The "Qualifications of a Naval Officer" quotation variously attributed to John Paul Jones and force-fed to U.S. Naval Academy midshipmen in the publication Reef Points presents a clear sign of naval transformation at the turn of the 20th century. The action of a recent Commandant of Midshipmen, however, officially acknowledges that Jones had nothing to do with this 100-year-old mantra.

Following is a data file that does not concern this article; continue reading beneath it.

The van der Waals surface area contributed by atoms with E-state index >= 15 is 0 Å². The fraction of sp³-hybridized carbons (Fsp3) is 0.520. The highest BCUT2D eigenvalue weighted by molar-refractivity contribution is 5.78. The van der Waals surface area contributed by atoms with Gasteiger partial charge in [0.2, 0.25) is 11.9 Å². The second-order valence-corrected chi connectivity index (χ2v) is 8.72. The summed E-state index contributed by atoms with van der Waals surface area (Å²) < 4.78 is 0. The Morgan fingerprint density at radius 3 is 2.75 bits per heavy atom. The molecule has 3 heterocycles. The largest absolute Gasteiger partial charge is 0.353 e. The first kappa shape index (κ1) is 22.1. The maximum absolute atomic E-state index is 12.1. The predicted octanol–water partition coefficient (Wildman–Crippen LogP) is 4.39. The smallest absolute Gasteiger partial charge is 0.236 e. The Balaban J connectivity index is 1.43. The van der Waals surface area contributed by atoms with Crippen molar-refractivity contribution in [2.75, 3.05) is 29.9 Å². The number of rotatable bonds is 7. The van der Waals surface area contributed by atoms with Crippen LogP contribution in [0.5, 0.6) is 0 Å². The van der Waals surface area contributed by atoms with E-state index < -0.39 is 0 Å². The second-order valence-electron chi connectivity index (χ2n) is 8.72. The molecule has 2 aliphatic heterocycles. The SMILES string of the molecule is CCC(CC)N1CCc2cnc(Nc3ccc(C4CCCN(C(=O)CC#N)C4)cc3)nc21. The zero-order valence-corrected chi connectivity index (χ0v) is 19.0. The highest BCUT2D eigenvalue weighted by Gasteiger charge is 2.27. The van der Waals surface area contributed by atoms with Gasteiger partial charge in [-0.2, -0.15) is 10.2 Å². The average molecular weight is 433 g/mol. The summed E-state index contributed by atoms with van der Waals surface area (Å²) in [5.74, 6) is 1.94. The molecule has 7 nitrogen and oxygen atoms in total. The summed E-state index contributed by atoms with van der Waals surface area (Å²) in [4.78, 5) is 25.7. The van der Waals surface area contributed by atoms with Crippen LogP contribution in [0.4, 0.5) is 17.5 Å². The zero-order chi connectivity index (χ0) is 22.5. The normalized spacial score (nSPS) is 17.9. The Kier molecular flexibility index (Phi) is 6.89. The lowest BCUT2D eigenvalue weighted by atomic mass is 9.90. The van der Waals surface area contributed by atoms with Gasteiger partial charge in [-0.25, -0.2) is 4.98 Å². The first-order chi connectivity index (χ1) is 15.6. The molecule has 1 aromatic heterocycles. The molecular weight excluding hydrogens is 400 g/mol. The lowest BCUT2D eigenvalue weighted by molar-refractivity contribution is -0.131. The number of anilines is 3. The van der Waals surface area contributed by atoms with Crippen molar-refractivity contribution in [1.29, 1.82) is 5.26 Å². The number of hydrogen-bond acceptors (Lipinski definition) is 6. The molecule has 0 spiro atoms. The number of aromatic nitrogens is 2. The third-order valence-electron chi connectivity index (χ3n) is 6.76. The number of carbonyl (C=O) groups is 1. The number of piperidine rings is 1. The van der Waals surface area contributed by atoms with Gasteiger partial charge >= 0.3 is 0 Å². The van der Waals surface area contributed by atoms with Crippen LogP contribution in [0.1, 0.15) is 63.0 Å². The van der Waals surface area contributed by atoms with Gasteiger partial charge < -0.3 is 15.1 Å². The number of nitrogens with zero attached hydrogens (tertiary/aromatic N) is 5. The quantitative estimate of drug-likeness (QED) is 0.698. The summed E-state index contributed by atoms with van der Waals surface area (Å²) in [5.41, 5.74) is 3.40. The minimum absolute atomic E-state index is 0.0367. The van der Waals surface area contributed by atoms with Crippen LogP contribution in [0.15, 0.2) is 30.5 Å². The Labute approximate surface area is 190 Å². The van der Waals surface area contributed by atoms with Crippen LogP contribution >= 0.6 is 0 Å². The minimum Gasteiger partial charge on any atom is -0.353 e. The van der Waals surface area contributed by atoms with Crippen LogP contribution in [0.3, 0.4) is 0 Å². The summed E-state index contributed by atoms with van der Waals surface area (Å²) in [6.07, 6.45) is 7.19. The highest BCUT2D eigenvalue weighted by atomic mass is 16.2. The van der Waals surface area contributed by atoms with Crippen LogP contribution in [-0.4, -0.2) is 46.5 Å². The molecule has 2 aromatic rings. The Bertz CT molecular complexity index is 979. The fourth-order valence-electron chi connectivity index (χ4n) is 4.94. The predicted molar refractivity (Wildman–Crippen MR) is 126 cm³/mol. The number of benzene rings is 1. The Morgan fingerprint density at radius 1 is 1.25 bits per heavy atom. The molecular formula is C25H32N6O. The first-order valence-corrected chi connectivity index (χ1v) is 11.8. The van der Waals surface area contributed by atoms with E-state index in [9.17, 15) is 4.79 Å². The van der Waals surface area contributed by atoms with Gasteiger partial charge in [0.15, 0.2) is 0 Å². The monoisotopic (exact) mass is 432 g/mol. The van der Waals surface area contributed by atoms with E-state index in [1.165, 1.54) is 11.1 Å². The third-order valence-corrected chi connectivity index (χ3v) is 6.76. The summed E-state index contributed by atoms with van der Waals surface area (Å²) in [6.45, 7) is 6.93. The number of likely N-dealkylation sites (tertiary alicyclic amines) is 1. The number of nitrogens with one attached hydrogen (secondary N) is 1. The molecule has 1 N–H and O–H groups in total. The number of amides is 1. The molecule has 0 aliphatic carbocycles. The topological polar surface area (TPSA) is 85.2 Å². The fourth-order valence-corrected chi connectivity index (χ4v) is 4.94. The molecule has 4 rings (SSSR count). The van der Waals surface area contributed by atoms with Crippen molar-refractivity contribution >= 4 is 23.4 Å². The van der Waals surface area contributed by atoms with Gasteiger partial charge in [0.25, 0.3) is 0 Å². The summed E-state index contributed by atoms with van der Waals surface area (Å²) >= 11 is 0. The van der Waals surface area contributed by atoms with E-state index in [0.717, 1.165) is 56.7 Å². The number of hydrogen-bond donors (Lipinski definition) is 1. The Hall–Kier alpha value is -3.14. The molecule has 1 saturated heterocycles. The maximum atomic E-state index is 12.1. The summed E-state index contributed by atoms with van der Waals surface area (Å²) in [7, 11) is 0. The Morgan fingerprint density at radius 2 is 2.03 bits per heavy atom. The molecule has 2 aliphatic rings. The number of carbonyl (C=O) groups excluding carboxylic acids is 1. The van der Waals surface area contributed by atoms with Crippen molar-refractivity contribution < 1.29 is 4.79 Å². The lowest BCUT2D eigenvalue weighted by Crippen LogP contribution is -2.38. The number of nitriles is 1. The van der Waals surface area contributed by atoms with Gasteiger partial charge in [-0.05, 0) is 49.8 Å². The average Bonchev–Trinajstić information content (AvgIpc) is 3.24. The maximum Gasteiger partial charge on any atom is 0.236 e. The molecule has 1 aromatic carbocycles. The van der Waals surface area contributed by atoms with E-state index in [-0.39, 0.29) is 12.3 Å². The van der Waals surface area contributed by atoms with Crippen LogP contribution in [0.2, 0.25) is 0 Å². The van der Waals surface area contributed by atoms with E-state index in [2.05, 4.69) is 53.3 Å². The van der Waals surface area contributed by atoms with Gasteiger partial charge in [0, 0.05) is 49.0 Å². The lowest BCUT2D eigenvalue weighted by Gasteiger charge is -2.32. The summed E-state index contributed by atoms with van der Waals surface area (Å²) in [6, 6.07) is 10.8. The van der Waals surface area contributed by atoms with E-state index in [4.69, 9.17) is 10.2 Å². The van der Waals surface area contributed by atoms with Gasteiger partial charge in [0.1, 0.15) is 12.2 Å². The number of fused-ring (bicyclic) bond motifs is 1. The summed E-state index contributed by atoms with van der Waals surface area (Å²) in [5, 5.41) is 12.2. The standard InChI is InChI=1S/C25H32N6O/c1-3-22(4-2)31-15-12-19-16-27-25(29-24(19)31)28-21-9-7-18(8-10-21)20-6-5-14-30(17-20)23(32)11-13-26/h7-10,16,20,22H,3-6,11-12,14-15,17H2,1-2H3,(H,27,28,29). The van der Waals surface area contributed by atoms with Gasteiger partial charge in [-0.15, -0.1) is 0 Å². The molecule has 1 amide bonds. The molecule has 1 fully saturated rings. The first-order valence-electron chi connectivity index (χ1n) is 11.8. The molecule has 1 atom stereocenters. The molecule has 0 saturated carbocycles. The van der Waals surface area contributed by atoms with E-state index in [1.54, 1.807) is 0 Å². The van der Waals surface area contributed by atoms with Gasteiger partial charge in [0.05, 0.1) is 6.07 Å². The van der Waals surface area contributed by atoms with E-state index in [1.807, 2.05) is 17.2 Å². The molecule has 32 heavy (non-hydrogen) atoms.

In 1986 naval historian James C. Bradford carefully constructed a case proving that Augustus C. Buell (1847-1904) was a fabricator. "Qualifications of a Naval Officer," long memorized by all midshipmen at the U.S. Naval Academy, was not written by John Paul Jones, as first cited by Buell in his 1900 two-volume Paul Jones: Founder of the American Navy . 1 Rather, Bradford convincingly argued in a 33-page pamphlet published by the Naval Historical Foundation that the popular biographer had rewritten some of Jones's letters and created other documents to offer turn-of-the-century naval officers a model of modern professionalism. 2